The 1913 FA Cup Final vs. Sunderland.

The 1913 FA Cup final against Sunderland drew a record crowd of 120,000 fans. It’s fair to say they had more than their fair share of entertainment, although it probably wasn’t the best of games.

Sunderland had a centre half by the name of Charlie Thomson, a Scotsman and renowned hard man; his battle with the (ahem) quite physical Hampton was one that was eagerly anticipated by fans of both sides.

The battle began early on in the game, with neither player showing any desire not to live up to the pre-game hype. Thomson was booked for an aerial challenge on Hampton, although reports of the time suggest that both men were hurling themselves at each other with rare abandon.

Hampton had the ball in the net, but his header was disallowed for offside, a decision that might well have been questionable.

In the second half, things took a turn for the worse, with Thomson fouling Hampton so severely that the Villa man was down for several minutes. Hampton got his own back soon afterwards by kicking Thomson while he was on the ground.

And so the game went, with the two main protagonists (ably supported by players of both sides) kicking lumps out of each other. Interrupted only by Tommy Barbers 76th minute winner for Villa.

At the end, the pitch was said to resemble a field dressing hospital, with bodies everywhere.

It proved too much for the referee that day. Mr. Adams from Nottingham must have lost control of things a little in the second half, playing 17 minutes of time added on. He was suspended by the FA and never refereed another game, retiring before his suspension was complete.

Football was so appalled that both Hampton and Thomson were suspended until the end of October for the following season. (It didn’t stop Harry scoring 19 times that season.)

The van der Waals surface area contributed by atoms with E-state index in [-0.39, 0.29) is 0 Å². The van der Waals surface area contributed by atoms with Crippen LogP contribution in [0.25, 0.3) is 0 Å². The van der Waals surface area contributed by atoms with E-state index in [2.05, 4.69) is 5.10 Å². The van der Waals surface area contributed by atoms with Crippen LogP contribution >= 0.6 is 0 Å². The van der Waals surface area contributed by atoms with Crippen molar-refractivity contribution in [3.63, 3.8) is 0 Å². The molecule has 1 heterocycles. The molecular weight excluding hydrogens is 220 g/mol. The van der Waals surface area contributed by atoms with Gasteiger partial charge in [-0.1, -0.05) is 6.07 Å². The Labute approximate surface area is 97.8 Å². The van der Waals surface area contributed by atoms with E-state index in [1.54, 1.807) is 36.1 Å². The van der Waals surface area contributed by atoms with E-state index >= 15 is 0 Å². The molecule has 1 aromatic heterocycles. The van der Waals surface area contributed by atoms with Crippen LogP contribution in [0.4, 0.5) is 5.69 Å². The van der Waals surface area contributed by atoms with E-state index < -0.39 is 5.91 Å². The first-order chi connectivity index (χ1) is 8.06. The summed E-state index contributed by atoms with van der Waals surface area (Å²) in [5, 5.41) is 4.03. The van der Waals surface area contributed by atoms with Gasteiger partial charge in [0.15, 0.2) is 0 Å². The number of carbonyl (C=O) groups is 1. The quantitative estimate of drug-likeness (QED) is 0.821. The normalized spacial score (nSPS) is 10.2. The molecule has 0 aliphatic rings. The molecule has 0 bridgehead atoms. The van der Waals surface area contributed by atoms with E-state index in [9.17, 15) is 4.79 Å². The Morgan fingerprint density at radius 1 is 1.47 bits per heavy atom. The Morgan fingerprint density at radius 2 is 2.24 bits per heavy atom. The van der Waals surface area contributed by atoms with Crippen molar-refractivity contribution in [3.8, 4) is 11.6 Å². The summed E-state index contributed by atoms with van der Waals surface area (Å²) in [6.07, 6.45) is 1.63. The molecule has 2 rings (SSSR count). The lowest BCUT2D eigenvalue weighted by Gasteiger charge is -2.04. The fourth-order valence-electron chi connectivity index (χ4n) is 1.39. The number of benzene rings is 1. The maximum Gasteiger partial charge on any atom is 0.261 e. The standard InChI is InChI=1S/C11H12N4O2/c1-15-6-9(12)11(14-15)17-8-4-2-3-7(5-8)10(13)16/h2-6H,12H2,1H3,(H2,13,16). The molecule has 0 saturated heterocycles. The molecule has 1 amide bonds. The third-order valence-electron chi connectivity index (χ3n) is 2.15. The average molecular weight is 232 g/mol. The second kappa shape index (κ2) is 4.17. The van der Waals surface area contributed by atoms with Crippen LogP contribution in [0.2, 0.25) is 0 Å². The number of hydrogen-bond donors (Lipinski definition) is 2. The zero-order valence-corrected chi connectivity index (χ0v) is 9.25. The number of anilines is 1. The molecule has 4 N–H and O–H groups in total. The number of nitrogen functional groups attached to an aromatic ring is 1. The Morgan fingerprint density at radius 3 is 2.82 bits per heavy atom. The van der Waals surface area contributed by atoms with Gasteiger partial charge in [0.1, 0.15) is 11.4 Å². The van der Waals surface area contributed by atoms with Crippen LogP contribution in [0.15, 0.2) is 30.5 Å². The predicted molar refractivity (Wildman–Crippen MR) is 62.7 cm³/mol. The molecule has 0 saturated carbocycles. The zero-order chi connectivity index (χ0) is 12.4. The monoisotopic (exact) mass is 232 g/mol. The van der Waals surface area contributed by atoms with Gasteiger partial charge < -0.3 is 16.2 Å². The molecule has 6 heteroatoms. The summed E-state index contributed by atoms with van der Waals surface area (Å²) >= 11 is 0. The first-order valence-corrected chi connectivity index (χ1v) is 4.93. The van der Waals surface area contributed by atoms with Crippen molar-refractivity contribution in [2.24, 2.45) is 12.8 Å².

I think it’s fair to say he was a fearsome opponent.

As well as the two FA cups, Hampton also won the league with Villa in 1909-1910, scoring 26 goals in our Championship winning run, his best haul in a single season.

He played four games for England and scored two goals.

Those pesky Germans sadly curtailed Harry’s career, he was gassed during World War One, and though he recovered he would never be the same player.

He was still good enough to help small heath to promotion though, scoring 16 goals in 34 games in 1920-21 at the age of 36.

He returned to Wellington where he played on until 1924, before coaching at Preston for a year.

After football he joined up with fellow Villa Legend John Devey to form the Winson Green Picture House Company, opening a 1500 seat Cinema in that area of Birmingham in 1915, before moving to Rhyl where he ran a seafront café.

He died in March 1963, aged 77, a Villa legend.


I think it’s fair to say that Gareth is somewhat unlikely to challenge Happy Harry’s goal scoring feats, but each legend must find their own path, and Gareth is steaming on towards his four hundredth appearance.

Who would have thought that of the young lad we once sang, “You’re the son of Paul McGrath.” to? (I haven’t imagined that have I?)

First he’ll have to pass a small group of Villans on or around the 390-appearance mark, hopefully he’ll do that at the end of this season.

We’ll catch up with him then.